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Adam Dray / adam@legendary.org
Verge -- cyberpunk role-playing on the brink
FoundryMUSH - indie chat and play at foundry.legendary.org 7777
xenopulse
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« Reply #3 on: August 17, 2005, 09:27:02 AM »

Your player points out that: a) s/he can narrate anything s/he wants; and b) there's no setting (yet) to tie things into.

The solution is to make it up as you go.

That's intimidating for many people. But if it's your turn to narrate, and you only have a vague idea that your character is some knight from some order, you can just make up the order's name, history details, relationships to existing elements, etc., as you narrate. Imagine someone who wants to write a story asking the same question: "Gee, my character is supposed to act here, but I really don't know what her background is. What would fit here? What would be cool?" Then they either make it up and fill in the details as they go, or stop writing and do a bunch of research/world building.

In the game, you don't want to stop the flow to have a world building session in the middle of an in-game situation. So you go with the making-things-up, and then flesh out details later, if necessary.

I can understand that people need something to tie their ideas into if they're not used to making stuff up on their own, on the fly. So, recognize that that's an issue and sit down with the players next time, before play, and hammer out the setting elements they need. Universalis has a good system for doing this, I hear, and FH8 has a working system for that as well.
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Andrew Norris
Member

Posts: 253


« Reply #4 on: August 17, 2005, 09:47:46 AM »

I've had a similar experience with the homebrew Amber game I'm running (the general system structure is almost the same). Some people feel very differently about making things up versus exploring an imagined landscape, even though I hardly see a difference.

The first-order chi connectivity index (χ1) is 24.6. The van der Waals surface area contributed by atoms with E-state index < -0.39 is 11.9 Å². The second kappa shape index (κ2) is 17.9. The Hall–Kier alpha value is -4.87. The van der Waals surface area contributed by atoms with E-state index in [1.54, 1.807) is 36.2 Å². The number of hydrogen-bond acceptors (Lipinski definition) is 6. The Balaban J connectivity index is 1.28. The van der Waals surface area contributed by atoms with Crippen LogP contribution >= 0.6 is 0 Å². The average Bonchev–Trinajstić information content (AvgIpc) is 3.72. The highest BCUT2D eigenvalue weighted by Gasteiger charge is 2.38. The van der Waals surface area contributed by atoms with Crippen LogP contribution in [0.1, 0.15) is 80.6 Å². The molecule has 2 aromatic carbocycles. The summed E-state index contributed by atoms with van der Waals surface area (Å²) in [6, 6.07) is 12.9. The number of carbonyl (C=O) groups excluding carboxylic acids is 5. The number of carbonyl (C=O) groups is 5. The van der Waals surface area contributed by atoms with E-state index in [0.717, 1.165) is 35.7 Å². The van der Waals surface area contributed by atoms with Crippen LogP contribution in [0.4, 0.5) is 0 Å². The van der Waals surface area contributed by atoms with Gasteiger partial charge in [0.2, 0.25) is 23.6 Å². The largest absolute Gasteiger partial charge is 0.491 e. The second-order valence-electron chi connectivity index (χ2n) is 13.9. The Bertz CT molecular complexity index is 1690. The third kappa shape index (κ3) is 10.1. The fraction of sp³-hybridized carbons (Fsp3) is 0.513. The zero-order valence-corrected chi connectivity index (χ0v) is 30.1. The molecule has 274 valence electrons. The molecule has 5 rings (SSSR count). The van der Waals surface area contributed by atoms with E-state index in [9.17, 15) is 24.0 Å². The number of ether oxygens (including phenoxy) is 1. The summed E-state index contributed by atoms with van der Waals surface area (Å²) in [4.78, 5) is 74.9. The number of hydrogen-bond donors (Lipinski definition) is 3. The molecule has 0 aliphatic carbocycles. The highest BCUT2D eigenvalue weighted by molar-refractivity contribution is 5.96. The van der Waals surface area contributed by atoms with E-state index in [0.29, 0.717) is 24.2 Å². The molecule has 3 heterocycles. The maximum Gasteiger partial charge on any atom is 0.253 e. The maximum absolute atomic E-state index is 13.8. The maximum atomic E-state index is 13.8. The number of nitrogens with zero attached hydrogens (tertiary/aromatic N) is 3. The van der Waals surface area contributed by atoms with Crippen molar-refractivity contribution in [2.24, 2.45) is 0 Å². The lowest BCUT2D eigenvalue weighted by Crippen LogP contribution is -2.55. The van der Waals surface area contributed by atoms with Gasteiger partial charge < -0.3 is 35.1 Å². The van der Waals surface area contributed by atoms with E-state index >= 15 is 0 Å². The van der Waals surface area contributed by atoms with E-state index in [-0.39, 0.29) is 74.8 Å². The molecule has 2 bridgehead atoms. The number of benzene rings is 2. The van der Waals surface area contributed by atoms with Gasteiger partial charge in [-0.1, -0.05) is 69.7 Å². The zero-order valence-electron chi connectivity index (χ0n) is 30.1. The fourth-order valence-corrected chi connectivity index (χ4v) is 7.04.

What happened in our case was that the first player who provided heavy setting detail ended up being a pseudo-GM to the players who wandered about in that "set". That was interesting, but it wasn't at all what I expected. (They later told me they weren't all that engaged by some of the details, so it seems sometimes any structure at all is preferable to none.)

What I've asked them to do for future sessions is to bring a strong direction for their character, and if they'd like I'll provide setting details to match. It seems like it's working. Really all I'll be doing is asking them what they're aiming for, and describing it for them, but for some people that's more legitimate than describing it themselves.

It's interesting. I've taken time to talk with the players after each of our sessions, and push the whole "You can describe whatever you want" thing, and some are still slow to pick up the baton.

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Halzebier
Member

Posts: 216


« Reply #5 on: August 17, 2005, 11:02:50 AM »

InSpectres is one example of a game which assumes the plot will be made up as you go ('It's not a bug, it's a feature!'). However, the players together set up the franchise their PCs work for (and the rules help you do this), and said franchise also has a clear, if general, goal (think Ghostbusters, i.e. "succeed as a business hunting ghosts"), so there is a context to work from.

Regards

Hal
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Adam Dray
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« Reply #6 on: August 17, 2005, 11:48:16 AM »